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Thor: Ragnarok spoiler-free review



Stars: Chris Hemsworth, Tom Hiddleston, Cate Blanchett, Idris Elba, Jeff Goldblum, Tessa Thompson, Karl Urban with Mark Ruffalo and Anthony Hopkins
Theatrical Release Date: November 3, 2017
Synopsis: Thor is imprisoned on the other side of the universe without his mighty hammer and finds himself in a race against time to get back to Asgard to stop Ragnarok—the destruction of his homeworld and the end of Asgardian civilization—at the hands of an all-powerful new threat, the ruthless Hela. But first he must survive a deadly gladiatorial contest that pits him against his former ally and fellow Avenger—the Incredible Hulk!
Buy Tickets: Thor: Ragnarok Tickets
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The Good

  • On par with Marvel's best
  • As funny as it is action-packed
  • No character is wasted
  • Excellent pacing
  • Truly menacing villain

The Bad

  • 3D version takes away from the film's visual effects
  • Loki's eyebrows

Bottom Line

Thor: Ragnarok positions itself among Marvel’s best with excellent pacing, a menacing villain, a stellar supporting cast, and equal parts action and humor.

Posted November 2, 2017 by

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Shirtless Thor

Action? Check. Humor? Check. Obligatory shirtless scene? Check.

Thor is mighty indeed

Thor: Ragnarok is Marvel’s third – and best – stand-alone film featuring the hammer-wielding god of thunder. Director Taika Waititi somehow managed to inject a heaping amount of humor into the film without resorting to the Scooby-Doo absurdity of Thor: The Dark World. The balance of action and humor in the film rivals my personal favorite Marvel movie, Guardians of the Galaxy. Thor: Ragnarok even manages to dodge the pitfalls of other superhero films, including my beloved Guardians of the Galaxy.


Cate Blanchett’s Hela is truly menacing and one of the better Marvel cinematic villains.

Avoiding Pitfalls

A frequent complaint I have with the majority of modern superhero movies is that the villain is rarely villainous enough. Movie studios tend to tease bigger baddies to come by offering up what often amounts to henchman and thugs as the primary antagonist. Cate Blanchett’s Hela is no henchman.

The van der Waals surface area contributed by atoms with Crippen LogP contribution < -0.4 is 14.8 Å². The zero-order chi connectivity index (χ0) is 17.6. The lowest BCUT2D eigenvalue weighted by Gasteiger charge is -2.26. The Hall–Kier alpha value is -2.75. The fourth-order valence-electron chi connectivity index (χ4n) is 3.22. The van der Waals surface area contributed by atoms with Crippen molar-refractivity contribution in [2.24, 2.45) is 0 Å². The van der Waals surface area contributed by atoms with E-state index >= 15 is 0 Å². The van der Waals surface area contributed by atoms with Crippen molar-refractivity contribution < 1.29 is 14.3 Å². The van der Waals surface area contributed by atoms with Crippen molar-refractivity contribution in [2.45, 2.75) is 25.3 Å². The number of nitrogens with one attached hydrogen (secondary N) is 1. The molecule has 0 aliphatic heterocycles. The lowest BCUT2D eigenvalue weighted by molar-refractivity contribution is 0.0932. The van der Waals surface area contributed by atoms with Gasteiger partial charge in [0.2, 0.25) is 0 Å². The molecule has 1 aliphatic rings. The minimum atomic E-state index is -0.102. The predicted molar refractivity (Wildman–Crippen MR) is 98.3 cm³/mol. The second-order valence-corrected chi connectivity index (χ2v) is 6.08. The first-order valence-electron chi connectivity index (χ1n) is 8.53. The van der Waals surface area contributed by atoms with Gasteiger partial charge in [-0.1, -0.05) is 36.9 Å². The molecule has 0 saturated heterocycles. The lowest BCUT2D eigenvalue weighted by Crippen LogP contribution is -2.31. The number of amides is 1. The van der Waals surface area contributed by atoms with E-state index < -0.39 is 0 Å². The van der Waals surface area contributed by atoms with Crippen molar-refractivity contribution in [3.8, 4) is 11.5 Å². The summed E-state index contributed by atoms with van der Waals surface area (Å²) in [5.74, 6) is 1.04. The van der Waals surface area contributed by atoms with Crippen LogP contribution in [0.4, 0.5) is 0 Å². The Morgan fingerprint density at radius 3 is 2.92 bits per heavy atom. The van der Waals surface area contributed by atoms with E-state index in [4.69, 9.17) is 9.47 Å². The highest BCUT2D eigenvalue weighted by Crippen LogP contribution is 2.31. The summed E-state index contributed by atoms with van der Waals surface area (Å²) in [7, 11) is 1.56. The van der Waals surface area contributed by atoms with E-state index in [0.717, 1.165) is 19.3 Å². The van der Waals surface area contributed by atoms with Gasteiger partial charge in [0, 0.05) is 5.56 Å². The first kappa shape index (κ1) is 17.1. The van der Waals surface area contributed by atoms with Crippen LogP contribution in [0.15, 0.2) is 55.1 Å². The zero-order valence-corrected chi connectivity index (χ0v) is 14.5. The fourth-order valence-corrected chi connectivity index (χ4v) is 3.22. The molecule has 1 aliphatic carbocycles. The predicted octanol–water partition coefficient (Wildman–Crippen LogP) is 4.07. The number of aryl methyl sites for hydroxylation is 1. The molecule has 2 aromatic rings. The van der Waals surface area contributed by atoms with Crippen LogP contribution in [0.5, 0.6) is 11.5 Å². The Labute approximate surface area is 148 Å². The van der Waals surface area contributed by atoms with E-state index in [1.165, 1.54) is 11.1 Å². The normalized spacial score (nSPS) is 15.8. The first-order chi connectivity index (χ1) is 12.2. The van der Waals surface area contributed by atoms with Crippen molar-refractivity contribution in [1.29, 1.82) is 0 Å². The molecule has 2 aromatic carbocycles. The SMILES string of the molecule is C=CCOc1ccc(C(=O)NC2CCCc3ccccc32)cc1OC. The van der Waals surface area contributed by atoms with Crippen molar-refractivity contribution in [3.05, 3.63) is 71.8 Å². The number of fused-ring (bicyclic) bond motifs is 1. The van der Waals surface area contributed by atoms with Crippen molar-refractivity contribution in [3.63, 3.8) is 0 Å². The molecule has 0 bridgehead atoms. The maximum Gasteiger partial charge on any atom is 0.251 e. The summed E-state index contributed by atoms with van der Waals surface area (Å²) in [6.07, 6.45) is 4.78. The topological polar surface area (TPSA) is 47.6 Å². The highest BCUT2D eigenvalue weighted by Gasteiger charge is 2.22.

I mean, come on. It’s Cate Blanchett. Her turn as the villain of Thor: Ragnarok is everything we’ve come to expect from the Oscar-winning actress. She’s ruthless, powerful, and just the slightest bit likeable (like I said, it’s Cate Blanchett). Hela is such a convincing villain, you’ll find yourself doubting the heroes’ ability to win. Now THAT’S what I want from my superhero movie bad guys.

Another common pitfall that Thor: Ragnarok avoids is poor pacing. While I often come out of action movies feeling like the film would have been better had it been 15-20 minutes shorter, Thor: Ragnarok wastes none of its 2:10 run time. It’s a credit to the editors that the film stays interesting from start to finish.

Tessa Thompson

Tessa Thompson joins Jeff Goldblum, Idris Elba, and Karl Urban in a stellar supporting cast.

No character left behind

One of the reasons that Thor: Ragnarok is so engaging is thanks to its supporting cast. Newcomers and returning characters alike are interesting throughout. Nobody seems like an afterthought and nobody’s talents go to waste. With a cast that includes the likes of Tessa Thompson, Jeff Goldblum, Idris Elba, and Anthony Hopkins, that’s saying something.

Hulk smash!

You’re going to love him when he’s angry.

A tale of two visual experiences

My only gripe with Thor: Ragnarok is a big one, but one that’s easily avoided. DO NOT watch this film in 3D. Not only did I find the 3D version frequently hard on the eyes, the visual effects also suffered quite a bit. While the computer-generated effects in the 2D version blend well with the practical effects, the 3D version tends to highlight the CG effects, making them seem obvious and fake.

Another reason to choose the 2D over 3D is if, like me, you enjoy looking at everything in a scene. I like to look around the screen and take in the setting, background characters, and set pieces. The 3D version of Thor: Ragnarok makes this nearly impossible. The focus is always on a specific foreground element, leaving everything else blurry.

The 3D version of the film is such a different experience, I would remove at least a full star from my rating if it was the only viewing option. Fortunately, it’s not.

Risk and reward

Marvel has taken some risks with lesser-known characters like the Guardians of the Galaxy and lesser-known directors like Taika Waititi, and those risks are paying off big time.

Thor: Ragnarok is among the best Marvel has to offer, and earns its place in my top three favorite Marvel films to date. Five thundering stars.

Have you seen Thor: Ragnarok? Leave your own review!

Leave your own rating by clicking the USER RATING stars at the top of this review, and let me know what you thought of the movie (no spoilers, please) in the comments below!

Tim Wells

Dad, husband, gamer, blogger, geek. Not necessarily in that order.